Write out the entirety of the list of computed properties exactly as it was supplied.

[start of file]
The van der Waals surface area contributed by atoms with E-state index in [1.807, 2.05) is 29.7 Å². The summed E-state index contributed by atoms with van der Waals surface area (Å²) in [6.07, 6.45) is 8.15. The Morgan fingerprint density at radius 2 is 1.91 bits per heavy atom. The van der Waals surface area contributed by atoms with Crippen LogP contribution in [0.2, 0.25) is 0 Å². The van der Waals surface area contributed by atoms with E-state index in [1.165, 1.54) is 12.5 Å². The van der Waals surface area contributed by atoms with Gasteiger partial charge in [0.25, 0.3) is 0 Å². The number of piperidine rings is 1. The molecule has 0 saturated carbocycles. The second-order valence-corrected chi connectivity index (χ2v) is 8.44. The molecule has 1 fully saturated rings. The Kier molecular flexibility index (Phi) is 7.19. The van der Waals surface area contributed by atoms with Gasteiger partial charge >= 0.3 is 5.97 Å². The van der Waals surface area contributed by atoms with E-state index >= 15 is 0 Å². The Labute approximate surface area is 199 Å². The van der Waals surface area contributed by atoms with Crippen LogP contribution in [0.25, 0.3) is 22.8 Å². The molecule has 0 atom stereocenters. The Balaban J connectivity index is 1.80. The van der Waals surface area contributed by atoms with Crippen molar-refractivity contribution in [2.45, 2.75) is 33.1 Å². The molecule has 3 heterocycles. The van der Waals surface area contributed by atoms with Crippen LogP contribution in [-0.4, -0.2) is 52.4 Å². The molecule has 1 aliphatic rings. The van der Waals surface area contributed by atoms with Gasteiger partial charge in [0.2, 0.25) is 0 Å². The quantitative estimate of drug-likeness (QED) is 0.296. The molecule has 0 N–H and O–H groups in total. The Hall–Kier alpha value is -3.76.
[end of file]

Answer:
The van der Waals surface area contributed by atoms with E-state index in [1.807, 2.05) is 29.7 Å². The summed E-state index contributed by atoms with van der Waals surface area (Å²) in [6.07, 6.45) is 8.15. The Morgan fingerprint density at radius 2 is 1.91 bits per heavy atom. The van der Waals surface area contributed by atoms with Crippen LogP contribution in [0.2, 0.25) is 0 Å². The van der Waals surface area contributed by atoms with E-state index in [1.165, 1.54) is 12.5 Å². The van der Waals surface area contributed by atoms with Gasteiger partial charge in [0.25, 0.3) is 0 Å². The number of piperidine rings is 1. The molecule has 0 saturated carbocycles. The second-order valence-corrected chi connectivity index (χ2v) is 8.44. The molecule has 1 fully saturated rings. The Kier molecular flexibility index (Phi) is 7.19. The van der Waals surface area contributed by atoms with Gasteiger partial charge >= 0.3 is 5.97 Å². The van der Waals surface area contributed by atoms with E-state index >= 15 is 0 Å². The Labute approximate surface area is 199 Å². The van der Waals surface area contributed by atoms with Crippen LogP contribution in [0.25, 0.3) is 22.8 Å². The molecule has 0 atom stereocenters. The Balaban J connectivity index is 1.80. The van der Waals surface area contributed by atoms with Crippen molar-refractivity contribution in [2.45, 2.75) is 33.1 Å². The molecule has 3 heterocycles. The van der Waals surface area contributed by atoms with Crippen LogP contribution in [-0.4, -0.2) is 52.4 Å². The molecule has 1 aliphatic rings. The van der Waals surface area contributed by atoms with Gasteiger partial charge in [0.2, 0.25) is 0 Å². The quantitative estimate of drug-likeness (QED) is 0.296. The molecule has 0 N–H and O–H groups in total. The Hall–Kier alpha value is -3.76.